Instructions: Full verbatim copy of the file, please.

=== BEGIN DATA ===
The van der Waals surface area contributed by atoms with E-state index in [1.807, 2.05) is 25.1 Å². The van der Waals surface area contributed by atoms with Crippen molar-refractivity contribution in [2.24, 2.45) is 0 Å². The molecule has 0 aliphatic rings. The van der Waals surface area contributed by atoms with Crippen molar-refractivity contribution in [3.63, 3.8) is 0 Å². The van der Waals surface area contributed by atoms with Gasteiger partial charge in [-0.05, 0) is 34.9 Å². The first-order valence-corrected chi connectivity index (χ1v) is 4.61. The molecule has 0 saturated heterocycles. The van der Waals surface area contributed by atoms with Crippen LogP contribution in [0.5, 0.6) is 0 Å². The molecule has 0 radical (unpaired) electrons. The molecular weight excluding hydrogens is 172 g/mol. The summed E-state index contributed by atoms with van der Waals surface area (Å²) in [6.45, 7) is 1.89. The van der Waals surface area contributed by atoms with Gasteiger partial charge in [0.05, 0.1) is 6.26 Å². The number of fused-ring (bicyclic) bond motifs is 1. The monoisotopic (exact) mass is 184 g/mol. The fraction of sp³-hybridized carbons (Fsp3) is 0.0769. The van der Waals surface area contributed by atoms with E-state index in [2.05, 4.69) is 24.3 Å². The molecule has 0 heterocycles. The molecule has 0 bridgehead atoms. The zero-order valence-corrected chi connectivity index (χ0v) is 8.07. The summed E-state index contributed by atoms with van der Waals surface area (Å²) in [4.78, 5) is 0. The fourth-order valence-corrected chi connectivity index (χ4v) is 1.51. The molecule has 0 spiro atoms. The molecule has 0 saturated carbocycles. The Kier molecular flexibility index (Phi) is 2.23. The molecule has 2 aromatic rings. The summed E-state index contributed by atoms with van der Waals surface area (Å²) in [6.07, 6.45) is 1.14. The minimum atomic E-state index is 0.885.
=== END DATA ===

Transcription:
The van der Waals surface area contributed by atoms with E-state index in [1.807, 2.05) is 25.1 Å². The van der Waals surface area contributed by atoms with Crippen molar-refractivity contribution in [2.24, 2.45) is 0 Å². The molecule has 0 aliphatic rings. The van der Waals surface area contributed by atoms with Crippen molar-refractivity contribution in [3.63, 3.8) is 0 Å². The van der Waals surface area contributed by atoms with Gasteiger partial charge in [-0.05, 0) is 34.9 Å². The first-order valence-corrected chi connectivity index (χ1v) is 4.61. The molecule has 0 saturated heterocycles. The van der Waals surface area contributed by atoms with Crippen LogP contribution in [0.5, 0.6) is 0 Å². The molecule has 0 radical (unpaired) electrons. The molecular weight excluding hydrogens is 172 g/mol. The summed E-state index contributed by atoms with van der Waals surface area (Å²) in [6.45, 7) is 1.89. The van der Waals surface area contributed by atoms with Gasteiger partial charge in [0.05, 0.1) is 6.26 Å². The number of fused-ring (bicyclic) bond motifs is 1. The monoisotopic (exact) mass is 184 g/mol. The fraction of sp³-hybridized carbons (Fsp3) is 0.0769. The van der Waals surface area contributed by atoms with E-state index in [2.05, 4.69) is 24.3 Å². The molecule has 0 heterocycles. The molecule has 0 bridgehead atoms. The zero-order valence-corrected chi connectivity index (χ0v) is 8.07. The summed E-state index contributed by atoms with van der Waals surface area (Å²) in [4.78, 5) is 0. The fourth-order valence-corrected chi connectivity index (χ4v) is 1.51. The molecule has 0 spiro atoms. The molecule has 0 saturated carbocycles. The Kier molecular flexibility index (Phi) is 2.23. The molecule has 2 aromatic rings. The summed E-state index contributed by atoms with van der Waals surface area (Å²) in [6.07, 6.45) is 1.14. The minimum atomic E-state index is 0.885.